It’s always fun to see the transformation in the garden when a flower such as a black-eyed Susan starts blooming. This beautiful bloom adds such a pop of color to my late summer/ early fall cottage garden. I started out with ONE plant about 5 years ago, and I have divided them and transplanted them throughout the garden.
I also love black-eyed Susans because they are one of the last summer flowers to bloom for the year. usually through part of October.
Coneflowers are such a pretty perennial, and come in many more color than what I have planted here. They are another great plant to divide and transplant to other areas.
This is one of my very favorite pictures taken this summer. I spent an evening strolling through the garden, taking in the gorgeous view with the magical outdoor bistro lights.
Fabulous Fall Garden Views
Fall blooms such as black-eyed Susans, mums and sedum autumn joy brighten up the cottage garden this time of year. Even the phlox came back, blooming a second time after being cut back in mid July.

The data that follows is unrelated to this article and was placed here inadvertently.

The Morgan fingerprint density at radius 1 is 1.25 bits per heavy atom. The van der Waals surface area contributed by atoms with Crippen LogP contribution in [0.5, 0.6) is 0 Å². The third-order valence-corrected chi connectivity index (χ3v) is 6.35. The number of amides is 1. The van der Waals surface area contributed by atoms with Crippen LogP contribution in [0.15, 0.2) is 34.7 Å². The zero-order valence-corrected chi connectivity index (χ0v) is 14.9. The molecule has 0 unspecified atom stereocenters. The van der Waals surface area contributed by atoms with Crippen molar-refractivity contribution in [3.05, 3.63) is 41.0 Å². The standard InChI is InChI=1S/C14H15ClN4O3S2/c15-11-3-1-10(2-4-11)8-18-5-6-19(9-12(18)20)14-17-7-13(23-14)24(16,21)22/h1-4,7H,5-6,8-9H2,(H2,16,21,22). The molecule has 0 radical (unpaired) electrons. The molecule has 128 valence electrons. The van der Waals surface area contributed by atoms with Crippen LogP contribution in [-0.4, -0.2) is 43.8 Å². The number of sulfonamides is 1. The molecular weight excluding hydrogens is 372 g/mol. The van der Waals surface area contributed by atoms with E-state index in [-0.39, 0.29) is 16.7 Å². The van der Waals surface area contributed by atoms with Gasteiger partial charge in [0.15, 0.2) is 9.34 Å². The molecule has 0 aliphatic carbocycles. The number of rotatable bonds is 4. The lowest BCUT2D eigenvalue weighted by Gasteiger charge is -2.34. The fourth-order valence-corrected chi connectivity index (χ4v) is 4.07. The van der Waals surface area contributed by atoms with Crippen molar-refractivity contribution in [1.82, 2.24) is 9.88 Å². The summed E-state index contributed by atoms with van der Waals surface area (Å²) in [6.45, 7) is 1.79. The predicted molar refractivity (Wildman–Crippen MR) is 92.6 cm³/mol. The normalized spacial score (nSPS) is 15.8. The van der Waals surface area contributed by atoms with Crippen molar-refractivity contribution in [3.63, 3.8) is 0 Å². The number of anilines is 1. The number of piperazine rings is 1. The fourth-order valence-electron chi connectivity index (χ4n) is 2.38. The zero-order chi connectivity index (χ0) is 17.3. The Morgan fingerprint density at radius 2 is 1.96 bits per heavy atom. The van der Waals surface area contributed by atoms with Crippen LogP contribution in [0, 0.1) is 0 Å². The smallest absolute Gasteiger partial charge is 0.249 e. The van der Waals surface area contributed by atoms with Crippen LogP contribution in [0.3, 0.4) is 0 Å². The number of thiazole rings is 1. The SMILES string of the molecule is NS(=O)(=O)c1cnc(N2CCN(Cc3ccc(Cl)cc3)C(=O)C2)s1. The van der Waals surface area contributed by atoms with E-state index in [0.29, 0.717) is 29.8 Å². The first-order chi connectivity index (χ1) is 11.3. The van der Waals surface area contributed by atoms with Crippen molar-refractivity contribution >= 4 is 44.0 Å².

Cabbage, pumpkins and pansies are perfect for porches and flower containers.
Adding cornstalk and pumpkins to my greenhouse instantly dress up the garden for autumn.
I really hope you have enjoyed my cottage garden as much as I did throughout last year. I am already having so much fun continuing to plan for this year’s gardening season. I’m currently working on a gardening blog series for those of you that have asked me to share some tips on starting a cut flower garden of your own. I’d love to hear from you. Leave me a comment!
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SHOP FOR YOUR GARDEN
More Garden Inspiration From My Friend Stacy of Bricks ‘n Blooms!
I can’t tell you how much more fun it is to have a good friend to garden with, even if she lives all the way across the country! I’m sure many of you have seen me share my friend Stacy before, and I intend to share her all through the 2021 gardening season.
Stacy lives in New Jersey and is a Master Gardener. And she is so smart! I have learned so much from her. Make sure you visit her blog post for more inspiration.